End of monsoon season is bringing more aggressive activity by suspected Somali pirates in the Indian Ocean. But the US and other navies are hitting back, capturing pirates and sinking their boats.
The USS Nicholas returned fire on Somali pirates near the Seychelles, sinking an attacking boat, confiscating the mother ship, and apprehending five pirates. The US Navy has stepped up patrols in the Indian Ocean.
The attack by Somali pirates on the MV Almezaan Tuesday, in which one pirate was killed, highlights how more commercial ships are hiring private armed security groups for protection.
British Royal Marines and sailors from the Royal Navy Type 23 frigate HMS Montrose intercept a pirate gang in the Somali basin on Oct. 14, 2010. Cyber attacks, terrorism, inter-state conflict and natural hazards are the top threats to British security, officials said, a day before a major military review due to include deep spending cuts.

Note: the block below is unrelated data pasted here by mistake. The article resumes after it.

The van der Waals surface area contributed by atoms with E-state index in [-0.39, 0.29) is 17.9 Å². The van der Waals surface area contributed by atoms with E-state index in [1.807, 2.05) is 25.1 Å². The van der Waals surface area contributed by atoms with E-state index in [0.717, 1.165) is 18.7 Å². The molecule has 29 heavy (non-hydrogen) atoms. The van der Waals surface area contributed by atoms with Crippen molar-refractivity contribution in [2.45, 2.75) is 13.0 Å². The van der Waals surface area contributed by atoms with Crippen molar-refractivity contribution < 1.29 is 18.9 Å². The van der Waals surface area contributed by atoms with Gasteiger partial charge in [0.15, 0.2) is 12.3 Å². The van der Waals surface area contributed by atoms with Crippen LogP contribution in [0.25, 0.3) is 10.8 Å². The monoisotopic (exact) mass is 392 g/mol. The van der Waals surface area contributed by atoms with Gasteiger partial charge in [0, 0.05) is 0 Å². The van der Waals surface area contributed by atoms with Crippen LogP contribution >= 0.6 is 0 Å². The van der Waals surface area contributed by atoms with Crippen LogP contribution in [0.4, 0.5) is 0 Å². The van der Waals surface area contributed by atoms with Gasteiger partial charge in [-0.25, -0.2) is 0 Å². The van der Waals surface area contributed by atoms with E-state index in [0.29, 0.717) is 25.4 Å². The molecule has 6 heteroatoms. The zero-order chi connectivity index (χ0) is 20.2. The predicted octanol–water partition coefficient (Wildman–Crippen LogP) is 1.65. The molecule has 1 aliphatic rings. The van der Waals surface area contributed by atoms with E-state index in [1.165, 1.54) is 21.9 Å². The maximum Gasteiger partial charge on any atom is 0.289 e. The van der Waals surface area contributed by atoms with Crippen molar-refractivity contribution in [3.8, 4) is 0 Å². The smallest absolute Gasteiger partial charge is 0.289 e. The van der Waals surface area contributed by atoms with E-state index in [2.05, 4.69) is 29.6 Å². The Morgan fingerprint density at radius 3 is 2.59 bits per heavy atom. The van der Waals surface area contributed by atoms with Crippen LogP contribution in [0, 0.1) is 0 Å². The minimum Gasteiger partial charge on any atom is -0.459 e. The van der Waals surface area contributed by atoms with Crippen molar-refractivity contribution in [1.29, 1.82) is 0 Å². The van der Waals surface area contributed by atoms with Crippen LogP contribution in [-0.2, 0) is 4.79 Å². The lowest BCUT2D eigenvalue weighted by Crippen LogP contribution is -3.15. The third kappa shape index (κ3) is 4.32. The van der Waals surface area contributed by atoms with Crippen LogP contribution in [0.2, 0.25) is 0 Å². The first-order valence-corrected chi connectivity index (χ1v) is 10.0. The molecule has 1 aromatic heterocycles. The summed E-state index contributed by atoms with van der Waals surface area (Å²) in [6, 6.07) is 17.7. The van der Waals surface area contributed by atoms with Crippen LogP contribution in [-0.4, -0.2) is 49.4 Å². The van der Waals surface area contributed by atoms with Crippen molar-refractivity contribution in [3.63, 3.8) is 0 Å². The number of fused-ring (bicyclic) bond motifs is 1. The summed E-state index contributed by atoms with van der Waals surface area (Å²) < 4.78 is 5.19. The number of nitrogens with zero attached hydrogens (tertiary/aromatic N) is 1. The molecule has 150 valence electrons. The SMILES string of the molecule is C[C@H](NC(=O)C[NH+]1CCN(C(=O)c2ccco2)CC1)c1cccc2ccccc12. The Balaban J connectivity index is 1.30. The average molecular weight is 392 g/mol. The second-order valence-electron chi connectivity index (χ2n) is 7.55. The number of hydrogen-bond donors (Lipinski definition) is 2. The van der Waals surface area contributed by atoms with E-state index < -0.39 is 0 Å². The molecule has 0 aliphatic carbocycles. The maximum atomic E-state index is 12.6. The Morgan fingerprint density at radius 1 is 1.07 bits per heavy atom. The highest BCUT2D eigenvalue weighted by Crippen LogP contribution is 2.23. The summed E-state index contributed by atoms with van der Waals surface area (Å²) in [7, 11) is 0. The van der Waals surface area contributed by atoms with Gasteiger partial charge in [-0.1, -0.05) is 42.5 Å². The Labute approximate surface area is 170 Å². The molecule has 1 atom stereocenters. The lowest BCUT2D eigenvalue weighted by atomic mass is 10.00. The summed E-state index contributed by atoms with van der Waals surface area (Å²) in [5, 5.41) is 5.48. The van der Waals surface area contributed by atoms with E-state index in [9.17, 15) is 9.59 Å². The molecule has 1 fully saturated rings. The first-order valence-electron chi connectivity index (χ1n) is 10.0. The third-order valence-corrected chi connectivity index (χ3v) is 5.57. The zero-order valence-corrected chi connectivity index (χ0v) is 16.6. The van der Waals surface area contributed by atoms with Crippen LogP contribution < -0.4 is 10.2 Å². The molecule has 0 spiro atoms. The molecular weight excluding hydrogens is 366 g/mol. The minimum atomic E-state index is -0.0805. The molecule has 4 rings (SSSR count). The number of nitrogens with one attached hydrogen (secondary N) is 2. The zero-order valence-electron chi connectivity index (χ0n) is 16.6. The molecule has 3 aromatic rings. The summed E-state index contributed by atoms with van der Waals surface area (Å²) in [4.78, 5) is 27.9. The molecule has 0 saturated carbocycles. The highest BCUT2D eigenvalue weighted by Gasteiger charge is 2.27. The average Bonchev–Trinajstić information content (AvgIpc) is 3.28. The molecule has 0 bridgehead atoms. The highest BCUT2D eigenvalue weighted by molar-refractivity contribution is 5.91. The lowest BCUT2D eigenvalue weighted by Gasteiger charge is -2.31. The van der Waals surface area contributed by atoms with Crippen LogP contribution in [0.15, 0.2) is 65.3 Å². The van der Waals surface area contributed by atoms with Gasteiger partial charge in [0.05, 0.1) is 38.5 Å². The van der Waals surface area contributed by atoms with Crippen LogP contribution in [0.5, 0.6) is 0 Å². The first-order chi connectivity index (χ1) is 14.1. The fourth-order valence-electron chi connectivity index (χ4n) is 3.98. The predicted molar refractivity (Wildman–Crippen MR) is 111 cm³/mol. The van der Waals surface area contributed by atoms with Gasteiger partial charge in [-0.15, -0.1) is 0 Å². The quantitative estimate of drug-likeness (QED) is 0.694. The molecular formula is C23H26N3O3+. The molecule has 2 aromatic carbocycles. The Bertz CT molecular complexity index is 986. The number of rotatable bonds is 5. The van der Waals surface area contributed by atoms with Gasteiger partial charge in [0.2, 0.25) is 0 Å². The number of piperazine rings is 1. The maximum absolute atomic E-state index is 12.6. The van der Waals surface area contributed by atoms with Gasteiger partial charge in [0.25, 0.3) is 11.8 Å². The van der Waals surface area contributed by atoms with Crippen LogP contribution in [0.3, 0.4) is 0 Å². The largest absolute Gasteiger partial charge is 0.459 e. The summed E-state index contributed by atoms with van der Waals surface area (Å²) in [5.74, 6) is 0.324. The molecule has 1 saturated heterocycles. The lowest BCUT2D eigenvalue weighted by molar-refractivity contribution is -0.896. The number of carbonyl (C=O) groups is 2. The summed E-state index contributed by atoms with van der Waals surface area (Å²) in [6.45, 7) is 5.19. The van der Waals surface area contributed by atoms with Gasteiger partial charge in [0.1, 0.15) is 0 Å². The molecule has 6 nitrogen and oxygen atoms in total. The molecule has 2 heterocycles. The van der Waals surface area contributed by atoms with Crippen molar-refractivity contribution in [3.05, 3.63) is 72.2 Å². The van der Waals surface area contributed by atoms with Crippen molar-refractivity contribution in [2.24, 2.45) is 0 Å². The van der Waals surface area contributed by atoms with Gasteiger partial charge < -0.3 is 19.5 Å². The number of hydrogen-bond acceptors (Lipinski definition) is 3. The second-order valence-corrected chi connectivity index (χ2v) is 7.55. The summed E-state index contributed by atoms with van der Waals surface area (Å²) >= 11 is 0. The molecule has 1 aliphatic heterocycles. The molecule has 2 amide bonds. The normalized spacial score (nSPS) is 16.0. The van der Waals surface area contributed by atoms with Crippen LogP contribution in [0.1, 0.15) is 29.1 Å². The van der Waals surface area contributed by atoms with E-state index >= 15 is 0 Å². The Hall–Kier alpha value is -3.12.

After four month ordeal, a North Korean tanker was released from the hands of Somali pirates on Tuesday reportedly after receiving a $3.5 million ransom.
Owners of a Greek-flagged oil tanker dropped a record ransom payment of $5.5 million to $7 million on the deck of the ship today, prompting Somali pirates to release the Maran Centaurus.
Pirates are now holding more than 10 ships and 200 crew members of different nationalities, according to maritime officials.
Lethal or nonlethal weapons? The attack on the US-flagged Maersk Alabama reignites the debate over how to stop Somali pirates.
The Maersk Alabama, the same US ship attacked by Somali pirates last April, was hit again today. But hired guards repelled the attack.
Somali pirates attacked a Ukraine ship and Singapore-operated vessel with a North Korea crew. With the end of the monsoon, piracy is on the upswing.